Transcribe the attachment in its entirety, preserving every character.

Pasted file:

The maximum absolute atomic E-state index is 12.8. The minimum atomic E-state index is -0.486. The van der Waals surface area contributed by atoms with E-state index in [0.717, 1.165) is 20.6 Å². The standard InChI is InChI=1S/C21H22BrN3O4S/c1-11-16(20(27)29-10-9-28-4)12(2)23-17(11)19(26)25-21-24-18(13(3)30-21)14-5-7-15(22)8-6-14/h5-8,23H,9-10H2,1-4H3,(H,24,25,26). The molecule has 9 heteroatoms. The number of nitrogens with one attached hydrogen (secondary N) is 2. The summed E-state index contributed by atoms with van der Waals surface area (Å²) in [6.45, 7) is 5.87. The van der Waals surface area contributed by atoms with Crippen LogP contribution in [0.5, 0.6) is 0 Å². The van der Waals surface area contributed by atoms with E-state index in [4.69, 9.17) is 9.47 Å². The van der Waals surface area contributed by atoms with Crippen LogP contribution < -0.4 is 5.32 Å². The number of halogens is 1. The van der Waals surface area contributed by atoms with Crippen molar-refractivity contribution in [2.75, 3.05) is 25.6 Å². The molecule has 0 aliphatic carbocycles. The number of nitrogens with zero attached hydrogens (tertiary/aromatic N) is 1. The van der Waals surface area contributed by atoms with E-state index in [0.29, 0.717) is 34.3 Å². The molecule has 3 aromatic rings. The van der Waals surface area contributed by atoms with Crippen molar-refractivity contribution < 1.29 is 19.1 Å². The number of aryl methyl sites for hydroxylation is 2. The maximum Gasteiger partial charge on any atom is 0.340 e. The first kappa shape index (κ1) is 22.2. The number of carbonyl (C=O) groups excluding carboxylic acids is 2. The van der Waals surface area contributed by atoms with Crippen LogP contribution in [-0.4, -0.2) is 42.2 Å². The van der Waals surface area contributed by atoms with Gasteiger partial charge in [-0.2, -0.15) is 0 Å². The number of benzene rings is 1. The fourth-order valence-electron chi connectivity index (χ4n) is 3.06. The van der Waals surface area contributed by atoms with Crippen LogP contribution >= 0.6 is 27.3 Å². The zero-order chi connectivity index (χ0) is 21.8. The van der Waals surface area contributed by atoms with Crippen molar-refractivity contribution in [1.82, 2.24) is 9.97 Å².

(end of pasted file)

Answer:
The maximum absolute atomic E-state index is 12.8. The minimum atomic E-state index is -0.486. The van der Waals surface area contributed by atoms with E-state index in [0.717, 1.165) is 20.6 Å². The standard InChI is InChI=1S/C21H22BrN3O4S/c1-11-16(20(27)29-10-9-28-4)12(2)23-17(11)19(26)25-21-24-18(13(3)30-21)14-5-7-15(22)8-6-14/h5-8,23H,9-10H2,1-4H3,(H,24,25,26). The molecule has 9 heteroatoms. The number of nitrogens with one attached hydrogen (secondary N) is 2. The summed E-state index contributed by atoms with van der Waals surface area (Å²) in [6.45, 7) is 5.87. The van der Waals surface area contributed by atoms with Crippen LogP contribution in [0.5, 0.6) is 0 Å². The van der Waals surface area contributed by atoms with E-state index in [4.69, 9.17) is 9.47 Å². The van der Waals surface area contributed by atoms with Crippen LogP contribution < -0.4 is 5.32 Å². The number of halogens is 1. The van der Waals surface area contributed by atoms with Crippen molar-refractivity contribution in [2.75, 3.05) is 25.6 Å². The molecule has 0 aliphatic carbocycles. The number of nitrogens with zero attached hydrogens (tertiary/aromatic N) is 1. The van der Waals surface area contributed by atoms with E-state index in [0.29, 0.717) is 34.3 Å². The molecule has 3 aromatic rings. The van der Waals surface area contributed by atoms with Crippen molar-refractivity contribution < 1.29 is 19.1 Å². The number of aryl methyl sites for hydroxylation is 2. The maximum Gasteiger partial charge on any atom is 0.340 e. The first kappa shape index (κ1) is 22.2. The number of carbonyl (C=O) groups excluding carboxylic acids is 2. The van der Waals surface area contributed by atoms with Crippen LogP contribution in [-0.4, -0.2) is 42.2 Å². The van der Waals surface area contributed by atoms with Gasteiger partial charge in [-0.2, -0.15) is 0 Å². The number of benzene rings is 1. The fourth-order valence-electron chi connectivity index (χ4n) is 3.06. The van der Waals surface area contributed by atoms with Crippen LogP contribution >= 0.6 is 27.3 Å². The zero-order chi connectivity index (χ0) is 21.8. The van der Waals surface area contributed by atoms with Crippen molar-refractivity contribution in [1.82, 2.24) is 9.97 Å².